As Jeanette Winterson writes, going green is not only hard work but also excruciatingly expensive because the Government is doing little to help in real terms. In her determination to use eco-friendly building methods when renovating her cottage, the author discovered that, rather than providing incentives, the Government is taxing homeowners trying to do the right thing, adding thousands to the cost of installing rainwater harvesting systems and geothermal energy.

Even for those of us planning less ambitious projects, the costs could be hard to justify in financial terms alone. Figures from the Royal Institution of Chartered Surveyors published this week show that insulating a roof can cost from £525 for a terraced house to £3,130 for a detached house, saving between £140 and £170 a year. That means that homeowners would have to wait for more than 20 years to recoup the financial outlay. Replacing a free-standing boiler is even more expensive, at £3,910. It might cut your bills by up to £90 a year, but it will take you more than 43 years to recoup the full cost. With the average household occupancy lasting only 14 years, there is little financial incentive to make significant energy-saving changes. The sums do not add up.

Fewer than 100,000 properties in the UK have some form of microgeneration system, such as solar panels and geothermal pumps. By contrast, in Germany householders installed more than 75,000 solar power systems alone last year. The difference between the two countries is that in Germany homeowners are paid handsomely for their surplus electricity. Over here, grants aimed at householders installing renewable energy have already run out. This week the Solar Trade Association, the British Wind Energy Association and the Renewable Energy Association said that £3.5 million of government funding had already been allocated halfway through the financial year. The groups fear that householders will not proceed with their installations until next year’s “pot” is made available.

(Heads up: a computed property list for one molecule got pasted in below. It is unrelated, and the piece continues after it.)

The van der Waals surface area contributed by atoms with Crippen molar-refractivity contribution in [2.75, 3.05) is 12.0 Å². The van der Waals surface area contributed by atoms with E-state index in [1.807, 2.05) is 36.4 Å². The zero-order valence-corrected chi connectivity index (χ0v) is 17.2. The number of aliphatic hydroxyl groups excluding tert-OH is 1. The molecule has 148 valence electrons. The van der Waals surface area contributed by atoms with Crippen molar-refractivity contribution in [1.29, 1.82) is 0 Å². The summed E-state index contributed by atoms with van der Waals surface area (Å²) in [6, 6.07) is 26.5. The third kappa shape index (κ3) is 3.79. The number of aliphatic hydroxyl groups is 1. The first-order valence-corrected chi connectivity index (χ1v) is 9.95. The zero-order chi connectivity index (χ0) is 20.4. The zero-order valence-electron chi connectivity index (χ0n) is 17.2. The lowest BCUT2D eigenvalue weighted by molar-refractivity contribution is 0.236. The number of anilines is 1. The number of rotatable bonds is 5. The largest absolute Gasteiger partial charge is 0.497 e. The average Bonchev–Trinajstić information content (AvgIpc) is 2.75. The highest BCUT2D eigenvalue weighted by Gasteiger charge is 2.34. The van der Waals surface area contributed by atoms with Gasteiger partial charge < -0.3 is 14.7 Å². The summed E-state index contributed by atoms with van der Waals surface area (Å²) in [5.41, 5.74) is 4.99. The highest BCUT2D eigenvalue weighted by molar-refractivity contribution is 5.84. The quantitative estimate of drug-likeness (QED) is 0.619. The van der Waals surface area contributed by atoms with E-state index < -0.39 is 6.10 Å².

Worries over global warming are not proving enough to make us use alternative sources of energy. Money is the only way to persuade enough householders to cut carbon emissions to make a difference. Homeowners looking to go green need real financial incentives, not another sermon on how to boil a kettle.

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EMPTY HOMES

The first step towards greener living is recycling. There are almost 300,000 homes standing empty in England. These properties have been out of action for at least six months, according to the latest survey by the Halifax bank. Most of these empty homes are in areas where house prices are lagging behind their regional average. For example, the cost of homes in Stoke on Trent, one of the local authorities with the highest number of empty properties, is 35 per cent lower than in surrounding areas. Yet restoring a home which has been vacant for less than three years attracts the full rate of VAT at 17.5 per cent. Building a new home from scratch, on the other hand, does not.

 


Source: http://property.timesonline...

OCT 27 2006
https://www.windaction.org/posts/5476-going-green-is-not-cheap